As Australia gears up to host Asian football's showpiece event for the first time, a window of opportunity exists to connect with the continent and fundamentally change perceptions in the host nation, which will leave a lasting legacy.
Two days ago I spoke with Jaka Ihbeisheh, a midfielder for the Palestine side who was raised in Slovenia.
His family separated when he was three and it wasn’t until 18 years later, via Facebook, that he ‘found’ his father.
The 28 year old flew to Jordan and travelled the tortourous road from Amman to Ramallah where a five-hour ‘customs wait’ ensued before they could finally meet.
Eighteen months later he is at the 2015 AFC Asian Cup, ready to face the defending champion in his side’s opening match – it’s just one of many wonderful and rich stories this tournament presents.
An Oman goalkeeper who grew up as a firefighter at an international airport, a Kuwait side whose best attacking weapon was not selected because he’s unable to get a passport because he is a Bedouin, a Palestine defender who teaches in a school in Israel not yet sure if he’ll be allowed to travel and an Iraq forward who has retired from club football to focus on the nation of which he has a tattoo on his shoulder.
What other sporting event, the FIFA World Cup aside, has such a rich narrative - a tournament that draws teams and players from such diverse cultural, social and religious backgrounds?
From some of the wealthiest nations on the planet to those suffering under the burden of internal unrest and occupation, those with cutting edge medical and sport science teams and those who’ve snuck out of team hotels to plough through some fast food over the past week.
Those who curtain off their training sessions from prying eyes and those who allow fans to set up picnic chairs on the sidelines.
This is the Asian Cup in all its glory and it’s why football fans here are in for such a treat over the next three-and-a-bit weeks.
Never before - and in most people’s lifetimes probably never again - will we bear witness to such a rainbow of football styles, ideologies and desires.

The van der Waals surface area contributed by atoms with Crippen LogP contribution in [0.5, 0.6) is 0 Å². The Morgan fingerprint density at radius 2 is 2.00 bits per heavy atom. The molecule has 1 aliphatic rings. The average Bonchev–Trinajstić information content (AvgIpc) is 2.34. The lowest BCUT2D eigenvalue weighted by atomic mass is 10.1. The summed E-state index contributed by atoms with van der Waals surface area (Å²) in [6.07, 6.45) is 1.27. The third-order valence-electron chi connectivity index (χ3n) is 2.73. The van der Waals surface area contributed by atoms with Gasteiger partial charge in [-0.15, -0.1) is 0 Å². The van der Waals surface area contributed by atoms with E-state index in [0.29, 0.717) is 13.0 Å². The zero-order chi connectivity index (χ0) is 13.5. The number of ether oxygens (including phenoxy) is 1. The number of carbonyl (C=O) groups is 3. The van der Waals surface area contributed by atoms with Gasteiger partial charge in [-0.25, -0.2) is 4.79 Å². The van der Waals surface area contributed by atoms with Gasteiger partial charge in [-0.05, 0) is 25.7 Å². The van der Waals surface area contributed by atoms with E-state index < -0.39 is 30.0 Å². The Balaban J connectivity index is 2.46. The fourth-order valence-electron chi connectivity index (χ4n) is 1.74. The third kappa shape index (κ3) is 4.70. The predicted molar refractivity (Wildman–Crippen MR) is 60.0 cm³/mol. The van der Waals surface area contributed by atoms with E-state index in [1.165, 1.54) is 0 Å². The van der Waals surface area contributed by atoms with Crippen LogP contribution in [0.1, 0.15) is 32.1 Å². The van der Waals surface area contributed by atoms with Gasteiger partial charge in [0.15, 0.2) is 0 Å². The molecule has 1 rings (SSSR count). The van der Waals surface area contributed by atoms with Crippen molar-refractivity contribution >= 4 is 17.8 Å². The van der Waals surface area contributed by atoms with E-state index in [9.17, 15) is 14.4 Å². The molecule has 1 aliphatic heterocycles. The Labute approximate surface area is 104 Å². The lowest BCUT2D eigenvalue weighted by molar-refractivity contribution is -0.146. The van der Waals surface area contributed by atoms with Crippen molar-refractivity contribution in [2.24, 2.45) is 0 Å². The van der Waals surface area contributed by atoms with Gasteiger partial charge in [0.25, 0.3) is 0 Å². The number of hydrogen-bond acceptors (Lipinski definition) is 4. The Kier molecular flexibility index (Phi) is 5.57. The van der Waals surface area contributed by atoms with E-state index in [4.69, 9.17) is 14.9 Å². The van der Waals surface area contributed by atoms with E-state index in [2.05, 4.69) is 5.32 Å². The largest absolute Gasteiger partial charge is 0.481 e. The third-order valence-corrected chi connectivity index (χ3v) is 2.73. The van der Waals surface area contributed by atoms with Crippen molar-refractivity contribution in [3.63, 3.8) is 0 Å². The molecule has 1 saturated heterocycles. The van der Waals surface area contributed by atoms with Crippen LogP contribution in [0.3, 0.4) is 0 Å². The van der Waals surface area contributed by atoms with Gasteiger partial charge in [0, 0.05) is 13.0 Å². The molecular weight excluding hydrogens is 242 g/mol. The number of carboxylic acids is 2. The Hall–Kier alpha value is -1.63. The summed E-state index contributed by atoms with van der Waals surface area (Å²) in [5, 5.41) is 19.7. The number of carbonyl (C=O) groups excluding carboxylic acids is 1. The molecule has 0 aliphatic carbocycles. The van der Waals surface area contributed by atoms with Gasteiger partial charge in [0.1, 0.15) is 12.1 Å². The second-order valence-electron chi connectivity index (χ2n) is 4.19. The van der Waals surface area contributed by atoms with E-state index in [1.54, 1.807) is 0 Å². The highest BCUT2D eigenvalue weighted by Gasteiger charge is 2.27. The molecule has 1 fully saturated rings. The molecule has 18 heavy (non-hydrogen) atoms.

For some the only thing that matters is winning, for others just being here is an achievement, some have established grandiose youth academies and others are fighting for statehood.
Football in much of Asia can act as way of engaging political discussion, of being a balm for social issues and universally as a way of bringing joy to all fans whether at the stadium or gathered wherever a TV or radio is available to follow the games.
To realise just how much it means you should see the emotion on the face or hear the voices of the many people who have contacted me saying their visa was rejected by the Australian government, which includes the leader of the Iraq supporters' group and even some journalists.
People I know, passionate football people, have had their application summarily rejected. This stands as a black mark for this country and the organisation of this tournament.
Moreover, the bizarre decision to allow the A-League to continue while the Asian Cup is running makes a mockery of the tournament and shows a small-minded mentality, which has and will hamper coverage of the tournament and our place in the region.
To be completely clear, there remains a group of nations within the AFC who never wanted Australia, never accepted Australia and who continue to agitate to send it back to the OFC.
This is a chance to ‘get it right’ and show Australia is a gracious host, interested not only in its own team but those of others in our new family.
Despite this start let’s hope that those who do travel and those amongst our vast football community here turn out and watch the games.
Let’s hope our media report the wonderful and rich stories from all nations with integrity and not just focus on the Socceroos.
Let’s hope we understand just how wonderful an opportunity this is to increase our footballing literacy of our region that, despite a decade long involvement with the AFC, remains woefully poor.
Let’s hope the FFA finally wakes up and realises it must adopt the 3+1 policy that has enabled so many Australians to have the benefit of playing in Asia.
Let’s hope the vast majority of A-League clubs - whose scouting of Asian players amounts to meeting waiters at a Japanese or Korean restaurant - watch these games and become aware of the incredible pool of talent within our own region, who are not all, as the lazy stereotype persists, on huge wages that make any move unlikely.
This is the world’s largest continent turning out for its largest footballing gathering.
It’s finally arrived.